Representatives of the agitating meat-sellers and exporters on Thursday met Uttar Pradesh Chief Minister Yogi Adityanath in Lucknow, on the fourth day of their indefinite strike against the crackdown on illegal abattoirs, but there was no immediate end to the deadlock.
"The strike called by the mutton-sellers will continue at least till the end of Navaratra (April 5). It may be extended further if our demands are not met," Mubeen Qureshi, an office-bearer of the Lucknow Bakra Gosht Vyapar Mandal, told reporters after the meeting with the chief minister.
State Health Minister Siddharth Nath Singh, who was present during the talks, said Adityanath assured the delegation that stern action would be taken if any officer acted against a legal and licensed slaughterhouse.
He said a firm assurance was given by the chief minister to the delegation that no adverse action will be taken by "overenthusiastic" officials while raiding the illegal abattoirs. "A way to move forward has been found and the intention of the government and the delegation is the same that no illegal action is carried out in Uttar Pradesh," Singh said, claiming that both the sides were "happy" over the outcome of the meeting.
However, the mutton traders' association was not very forthcoming on whether the strike would be called off in view of the chief minister's assurance. Singh said the government has to pay attention to the constitutionality of any of its actions and the chief minister has assured the meat-sellers that nothing was being done in a prejudiced manner and there was no directive to any official to act on caste or religious lines.
The chief minister has made it clear that stern action will be taken against those flouting the rules and this will not be tolerated from now on, he added. "We are happy that the delegation has hailed the chief minister and his views," Singh said.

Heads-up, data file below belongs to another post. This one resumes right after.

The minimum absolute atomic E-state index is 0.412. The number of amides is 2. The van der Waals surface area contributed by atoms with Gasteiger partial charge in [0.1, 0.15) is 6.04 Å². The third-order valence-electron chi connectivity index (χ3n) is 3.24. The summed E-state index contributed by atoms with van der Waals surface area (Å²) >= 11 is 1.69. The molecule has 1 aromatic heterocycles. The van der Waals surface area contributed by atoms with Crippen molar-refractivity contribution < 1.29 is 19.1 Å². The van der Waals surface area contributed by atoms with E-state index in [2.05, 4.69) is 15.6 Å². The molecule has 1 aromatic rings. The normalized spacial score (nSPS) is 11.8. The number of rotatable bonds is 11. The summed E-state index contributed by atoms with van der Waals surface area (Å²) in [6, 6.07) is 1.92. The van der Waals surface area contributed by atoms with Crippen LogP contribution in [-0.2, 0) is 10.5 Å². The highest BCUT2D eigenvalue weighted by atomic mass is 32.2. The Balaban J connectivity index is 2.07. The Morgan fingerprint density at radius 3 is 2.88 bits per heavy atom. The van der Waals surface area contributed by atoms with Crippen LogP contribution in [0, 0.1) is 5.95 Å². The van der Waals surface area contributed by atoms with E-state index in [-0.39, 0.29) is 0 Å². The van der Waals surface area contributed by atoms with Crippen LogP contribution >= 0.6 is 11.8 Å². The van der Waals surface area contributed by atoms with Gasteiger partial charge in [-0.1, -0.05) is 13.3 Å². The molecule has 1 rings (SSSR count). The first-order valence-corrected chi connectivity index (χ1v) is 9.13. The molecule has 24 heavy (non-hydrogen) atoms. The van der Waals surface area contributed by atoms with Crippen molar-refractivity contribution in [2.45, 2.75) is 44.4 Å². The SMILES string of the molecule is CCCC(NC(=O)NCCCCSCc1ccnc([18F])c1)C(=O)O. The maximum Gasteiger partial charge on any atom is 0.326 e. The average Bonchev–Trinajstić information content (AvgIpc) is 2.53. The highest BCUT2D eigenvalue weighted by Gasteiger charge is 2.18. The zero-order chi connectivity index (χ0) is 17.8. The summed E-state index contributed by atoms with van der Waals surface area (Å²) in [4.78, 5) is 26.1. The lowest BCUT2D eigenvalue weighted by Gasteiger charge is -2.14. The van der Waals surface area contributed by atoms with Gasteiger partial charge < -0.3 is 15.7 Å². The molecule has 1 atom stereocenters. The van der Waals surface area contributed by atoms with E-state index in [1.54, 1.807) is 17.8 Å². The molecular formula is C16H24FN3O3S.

The effects of the statewide strike have not been felt much in view of 'Navaratra', during which Hindus in north India generally abstain from consuming non-vegetarian food. Shops selling fish, eggs and chicken were open in the state capital but there were not many buyers.
Representatives of the agitating meat-sellers and exporters had earlier met Singh on Tuesday in order to arrive at a reconciliation. The office-bearers of their association had submitted a memorandum to the state government, seeking a meeting with the chief minister over their demands, which include allowing the slaughterhouses to operate as their closure was affecting their livelihood.
ANI reports that few meat traders were moved by the promises made by the chief minister and and decided to end the strike. A meat exporter Sirajuddin Quresh told ANI that the meeting with the chief minister was very 'successful' and appealed to the protesters to call off the strike.
He said that the chief minister has assured that only illegal slaughterhouses will be affected.
(Feature image source: PTI)